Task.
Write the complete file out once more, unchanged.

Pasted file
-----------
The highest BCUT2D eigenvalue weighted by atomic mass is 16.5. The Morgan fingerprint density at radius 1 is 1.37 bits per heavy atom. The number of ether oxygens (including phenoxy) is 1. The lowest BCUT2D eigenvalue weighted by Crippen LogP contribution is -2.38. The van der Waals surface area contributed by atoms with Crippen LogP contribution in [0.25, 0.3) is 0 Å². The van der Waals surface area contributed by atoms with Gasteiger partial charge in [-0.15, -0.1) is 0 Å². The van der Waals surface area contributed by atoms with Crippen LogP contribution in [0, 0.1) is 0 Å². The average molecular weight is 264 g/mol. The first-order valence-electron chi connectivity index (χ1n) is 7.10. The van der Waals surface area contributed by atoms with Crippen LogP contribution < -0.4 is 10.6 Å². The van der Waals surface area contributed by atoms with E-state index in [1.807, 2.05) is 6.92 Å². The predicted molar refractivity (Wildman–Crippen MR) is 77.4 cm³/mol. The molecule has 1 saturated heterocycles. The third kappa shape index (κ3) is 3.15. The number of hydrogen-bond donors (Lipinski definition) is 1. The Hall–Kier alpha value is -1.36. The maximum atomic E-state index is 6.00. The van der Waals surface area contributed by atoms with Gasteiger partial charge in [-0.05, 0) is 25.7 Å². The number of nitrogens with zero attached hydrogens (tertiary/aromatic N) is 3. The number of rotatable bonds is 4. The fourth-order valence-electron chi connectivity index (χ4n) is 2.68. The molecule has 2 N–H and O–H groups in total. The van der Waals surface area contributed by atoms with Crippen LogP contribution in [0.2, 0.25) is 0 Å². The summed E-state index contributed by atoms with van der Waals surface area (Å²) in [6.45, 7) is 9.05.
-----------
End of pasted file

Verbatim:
The highest BCUT2D eigenvalue weighted by atomic mass is 16.5. The Morgan fingerprint density at radius 1 is 1.37 bits per heavy atom. The number of ether oxygens (including phenoxy) is 1. The lowest BCUT2D eigenvalue weighted by Crippen LogP contribution is -2.38. The van der Waals surface area contributed by atoms with Crippen LogP contribution in [0.25, 0.3) is 0 Å². The van der Waals surface area contributed by atoms with Gasteiger partial charge in [-0.15, -0.1) is 0 Å². The van der Waals surface area contributed by atoms with Crippen LogP contribution in [0, 0.1) is 0 Å². The average molecular weight is 264 g/mol. The first-order valence-electron chi connectivity index (χ1n) is 7.10. The van der Waals surface area contributed by atoms with Crippen LogP contribution < -0.4 is 10.6 Å². The van der Waals surface area contributed by atoms with E-state index in [1.807, 2.05) is 6.92 Å². The predicted molar refractivity (Wildman–Crippen MR) is 77.4 cm³/mol. The molecule has 1 saturated heterocycles. The third kappa shape index (κ3) is 3.15. The number of hydrogen-bond donors (Lipinski definition) is 1. The Hall–Kier alpha value is -1.36. The maximum atomic E-state index is 6.00. The van der Waals surface area contributed by atoms with Gasteiger partial charge in [-0.05, 0) is 25.7 Å². The number of nitrogens with zero attached hydrogens (tertiary/aromatic N) is 3. The number of rotatable bonds is 4. The fourth-order valence-electron chi connectivity index (χ4n) is 2.68. The molecule has 2 N–H and O–H groups in total. The van der Waals surface area contributed by atoms with Crippen LogP contribution in [0.2, 0.25) is 0 Å². The summed E-state index contributed by atoms with van der Waals surface area (Å²) in [6.45, 7) is 9.05.